Though I have been your pastor now for nearly 10 years. I think many of you know that Greg and I moved to Saugatuck, 18 years ago. We came here because we bought a bed and breakfast on the Hill in Saugatuck. And when we were first getting started, we became aware of another bed and breakfast in West Michigan, that was embroiled in a bit of controversy.
At the time, a couple had reserved a room in advance at the bed and breakfast. But when they showed up, the bed and breakfast owner told them they could not stay there. And she said to them, I see now that you are two men, and ours is a Christian B&B. And I cannot allow you to stay in a bed together.
Now the woman had every legal right to deny them service. There wasn't anything the men could do legally. But they posted about their experience online. And the B&B owner commented. She said, “I will be praying for you.”
And as I read that, I wondered what that meant. I wondered what her prayer was. Was she at her bedside going, ‘God? Please make these two guys not be gay? God, please don't let them love each other anymore? God, please change their hearts and minds?’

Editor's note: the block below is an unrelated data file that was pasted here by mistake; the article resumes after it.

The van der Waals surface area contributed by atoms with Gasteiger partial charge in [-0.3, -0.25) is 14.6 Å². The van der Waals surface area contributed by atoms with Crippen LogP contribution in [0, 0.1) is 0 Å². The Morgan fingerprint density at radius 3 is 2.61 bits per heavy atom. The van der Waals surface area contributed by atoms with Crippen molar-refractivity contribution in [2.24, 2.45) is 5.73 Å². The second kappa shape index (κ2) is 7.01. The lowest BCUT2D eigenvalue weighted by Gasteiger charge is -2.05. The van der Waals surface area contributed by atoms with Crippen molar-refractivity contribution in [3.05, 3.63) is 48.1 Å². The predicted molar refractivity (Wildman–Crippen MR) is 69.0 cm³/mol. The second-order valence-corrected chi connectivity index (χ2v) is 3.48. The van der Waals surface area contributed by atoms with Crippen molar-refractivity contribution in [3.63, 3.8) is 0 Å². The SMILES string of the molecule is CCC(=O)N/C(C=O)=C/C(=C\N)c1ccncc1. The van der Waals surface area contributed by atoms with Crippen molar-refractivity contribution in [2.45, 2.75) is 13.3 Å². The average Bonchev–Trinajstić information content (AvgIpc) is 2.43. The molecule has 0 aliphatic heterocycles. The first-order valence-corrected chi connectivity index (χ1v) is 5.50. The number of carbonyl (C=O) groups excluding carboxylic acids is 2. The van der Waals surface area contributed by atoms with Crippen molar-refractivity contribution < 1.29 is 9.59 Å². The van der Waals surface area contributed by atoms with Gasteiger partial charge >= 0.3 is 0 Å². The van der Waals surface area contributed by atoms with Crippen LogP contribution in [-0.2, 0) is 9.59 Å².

But is that the purpose of prayer? Is the purpose of prayer to change other people's hearts and minds? Or is the purpose of prayer to change our hearts and minds? Now I share that story with you because, as we heard in today's Gospel reading for the 23rd, Sunday after Pentecost, Jesus offers that line, “All who exalt themselves will be humbled. But all who humble themselves will be exalted.”
Now, we're reading from Matthew's gospel, but this same exact line, word-for-word also appears in Luke's gospel. After Jesus tells one of his parables, the parable of the Pharisee and the tax collector. So people go into the temple and the Pharisee prays out loud, you know? He wants to be seen. So he looks up, “God, thank you so much for not making me like these other people – sinners. I fast twice a week, and I give my salary as a tithe to the temple.”